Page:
Q&A: Q&A: PHILIP GOLDBERG/GREG EPSTEIN – AuthorsWritten on November 18th, 2014
Free Forum Q&A: ALAN WEISMAN, Author of COUNTDOWN Slowing Population Growth Our Last, Best Hope for a Future on EarthWritten on December 10th, 2013
What do you think are the biggest solvable problems facing humanity? Justice and inequality? Violence and war? Climate change and pollution? Today we’re going to focus on one that I believe underlies all of those: Population.
The last book from today’s guest, ALAN WEISMAN, was thought-provoking, award-winning, and best-selling. THE WORLD WITHOUT US, which was made into a powerful documentary, imagined what would happen to planet earth if humans disappeared. Our massive infrastructure would collapse and vanish without human presence, and nature would swiftly begin to heal without our daily pressures.
But, Weisman, would rather Imagine a successful world with us, and that led to his newest book, COUNTDOWN: OUR LAST, BEST HOPE FOR A FUTURE ON EARTH. For this one, he traveled to 21 countries asking politicians, scientists, family planning specialists, doctors, and religious leaders, crucial questions about how we can successfully deal with the size of human population.
Q&A: VANDANA SHIVA, Physicist, Ecologist, Activist, Editor, & AuthorWritten on December 27th, 2010
Dr. Vandana Shiva is a physicist, ecologist, activist, editor, and author of many books. In India she has established Navdanya, a movement for biodiversity conservation and farmers` rights. She directs the Research Foundation for Science, Technology and Natural Resource Policy. Her books include Biopiracy: The Plunder of Nature and Knowledge, Stolen Harvest: The Hijacking of the Global Food Supply, and her newest, Soil Not Oil: Environmental Justice in an Age of Climate Crisis. Shiva has been awarded several awards for her efforts including the Right Livelihood Award and the United Nations Environment Program [UNEP] Global 500 Award in 1993, and most recently the 2010 City of Sydney Peace Prize.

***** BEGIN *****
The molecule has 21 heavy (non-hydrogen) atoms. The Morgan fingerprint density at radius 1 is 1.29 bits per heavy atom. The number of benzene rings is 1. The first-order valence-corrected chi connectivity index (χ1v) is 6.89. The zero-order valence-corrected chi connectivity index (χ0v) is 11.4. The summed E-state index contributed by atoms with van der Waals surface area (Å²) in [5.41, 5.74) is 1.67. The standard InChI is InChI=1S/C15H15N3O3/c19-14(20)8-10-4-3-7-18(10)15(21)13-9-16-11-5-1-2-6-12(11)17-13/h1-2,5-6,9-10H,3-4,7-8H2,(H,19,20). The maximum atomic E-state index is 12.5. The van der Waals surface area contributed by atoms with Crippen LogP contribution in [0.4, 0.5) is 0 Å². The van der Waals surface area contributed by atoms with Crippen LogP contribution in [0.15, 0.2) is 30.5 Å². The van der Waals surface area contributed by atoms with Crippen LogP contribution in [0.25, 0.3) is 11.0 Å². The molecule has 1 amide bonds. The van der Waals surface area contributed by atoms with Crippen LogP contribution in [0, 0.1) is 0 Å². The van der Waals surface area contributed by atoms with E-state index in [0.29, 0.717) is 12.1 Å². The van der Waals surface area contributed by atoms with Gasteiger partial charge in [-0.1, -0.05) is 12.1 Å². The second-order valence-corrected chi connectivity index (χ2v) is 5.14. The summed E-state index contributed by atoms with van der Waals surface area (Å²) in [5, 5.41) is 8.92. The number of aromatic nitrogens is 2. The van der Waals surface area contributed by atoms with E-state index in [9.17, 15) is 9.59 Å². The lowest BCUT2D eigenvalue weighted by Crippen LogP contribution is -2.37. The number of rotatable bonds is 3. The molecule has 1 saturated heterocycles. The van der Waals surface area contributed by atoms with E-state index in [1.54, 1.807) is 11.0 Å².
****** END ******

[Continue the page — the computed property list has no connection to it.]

Q&A: John Warner/Paul Anastas – founders Green Chemistry and co-authors of Green ChemistryWritten on November 23rd, 2010
JOHN WARNER and Paul Anastas are the founders of green chemistry and co-authors of Green Chemistry: Theory and Practice, in which, they establish 12 guiding principles for chemists. In 1996 Warner left a lucrative job at Polaroid to found the nation's first doctoral program in green chemistry, and in 2007 he founded Warner Babcock Institute for Green Chemistry, an innovation incubator, in Wilmington, Mass.
Green Chemistry is a revolutionary approach to the way that products are made; it is a science that aims to reduce or eliminate the use and/or generation of hazardous substances in the design phase of materials development. It requires an inventive and interdisciplinary view of material and product design. Green Chemistry follows the principle that it is better to consider waste prevention options during the design and development phase than to dispose or treat waste after a process or material has been developed.
Q&A: STEWART BRAND, Author and EditorWritten on November 16th, 2009
STEWART BRAND's Whole Earth Catalog introduced millions to new ways of thinking and doing and probably contributed to the birth of environmentalism in the US. Confronting today's challenges to global civilization in his new book, Brand questions environmental positions against GMO foods, Geo-engineering, and nuclear power.
In 1968 a totally original cultural item appeared. It owed something to old time catalogs perhaps akin to the Farmers almanac. Its style was funkily low-fi while its content had one foot in a simpler past and the other in a high tech sci-fi future. It was called the Whole Earth Catalog and subtitled "Access to Tools."
STEWART BRAND was its founder, editor and publisher, and Brand has been at the founding of several other cultural entities, events, and movements. Today, in his '70s, STEWART BRAND is no less curious, no less purposeful, and no less forward looking. His new book, WHOLE EARTH DISCIPLINE: An EcoPragmatist Manifesto, confronts the challenges we face as a global civilization - population, urbanization, resource depletion, peak oil, and most profoundly climate change, by issuing challenges of his own to what has passed for years as environmental orthodoxy. Brand characterizes many in a movement he helped to create and inspire as being anti-science, and anti-intellectual in their opposition to GMO foods, Geo-engineering, and nuclear power.
Forty years ago, Brand could say in the Whole Earth Catalog, "We are as gods, we might as well get good at it". Today in WHOLE EARTH DISCIPLINE, he says, "We are as gods and have to get good at it."